Networking You Can Believe In
Alwin Jones, Literature
Political campaigns have traditionally courted enormous, static voting blocs: the black vote, the labor unions, soccer moms. In writing about Barack Obama’s ascension to the presidency, Alwin Jones discovered a candidate intent on reaching individuals rather than presumed coalitions. Obama’s forays into social networking have not only changed the face(book) of political campaigning—they’ve also forced us to reconceptualize how political communities work.
“Social networking sites allow you to identify with others in so many ways,” Jones says. “Through political interests, sure, but also through athletic interests, literary, musical, academic interests. Obama was able to merge old practices with new technologies, to reach as many people as possible where they are.”
Obama’s thorough courtship of seemingly disparate micro-communities has been a wake-up call for many a marketing executive. Cruising the Web simply (and endearingly) as “Barack,” he made the obvious sorties to Facebook and MySpace. But Obama also engaged business professionals on LinkedIn and microbloggers on Twitter. He unearthed potential supporters from all walks of life—recalibrating his message as needed—and then corralled these converts together on his own networking site, my.barackobama.com.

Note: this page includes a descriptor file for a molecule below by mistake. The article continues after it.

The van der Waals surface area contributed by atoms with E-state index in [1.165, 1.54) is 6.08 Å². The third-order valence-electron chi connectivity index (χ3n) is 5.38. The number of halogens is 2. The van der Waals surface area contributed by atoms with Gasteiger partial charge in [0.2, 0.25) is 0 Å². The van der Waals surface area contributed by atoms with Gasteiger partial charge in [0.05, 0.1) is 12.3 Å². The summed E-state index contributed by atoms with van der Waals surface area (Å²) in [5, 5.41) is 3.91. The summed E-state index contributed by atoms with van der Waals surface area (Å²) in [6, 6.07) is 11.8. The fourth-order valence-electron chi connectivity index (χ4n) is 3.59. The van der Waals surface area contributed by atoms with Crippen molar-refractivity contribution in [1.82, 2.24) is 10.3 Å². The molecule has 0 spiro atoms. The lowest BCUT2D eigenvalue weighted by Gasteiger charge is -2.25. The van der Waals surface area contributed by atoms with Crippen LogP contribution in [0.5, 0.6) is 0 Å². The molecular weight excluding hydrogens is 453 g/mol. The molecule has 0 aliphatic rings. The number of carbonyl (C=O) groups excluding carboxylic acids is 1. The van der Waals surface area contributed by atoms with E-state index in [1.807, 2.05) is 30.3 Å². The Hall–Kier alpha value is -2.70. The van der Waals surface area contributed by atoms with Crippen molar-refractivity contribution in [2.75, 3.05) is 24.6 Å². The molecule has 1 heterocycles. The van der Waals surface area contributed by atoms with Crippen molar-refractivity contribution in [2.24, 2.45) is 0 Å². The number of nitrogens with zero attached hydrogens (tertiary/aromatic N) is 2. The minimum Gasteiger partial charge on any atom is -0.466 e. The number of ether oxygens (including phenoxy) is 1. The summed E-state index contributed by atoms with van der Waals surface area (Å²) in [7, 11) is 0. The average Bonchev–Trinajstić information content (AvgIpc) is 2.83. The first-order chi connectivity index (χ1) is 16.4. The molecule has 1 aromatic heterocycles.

From this new nexus, community members could volunteer to canvass or work phone banks or stage rallies. They could organize themselves. “Obama’s team understood that ‘Web 2.0’ is more than just the latest buzz phrase,” Jones says. “President Obama’s Web strategy is now being seen as a powerful new blueprint for businesses.”
While Jones is obviously impressed by the size and breadth of Obama’s coalition of individuals, he also warns that “We can never avoid being exclusionary. What about the demographic without Internet access? What of older generations, who don’t communicate in this way?” The gaps in an alliance forged largely online are yet to be made plain, and we don’t know how (or how much) Obama will use this new form of communication as president. But the distance between linked-in voters and cyber-savvy political candidates may never seem quite as vast again.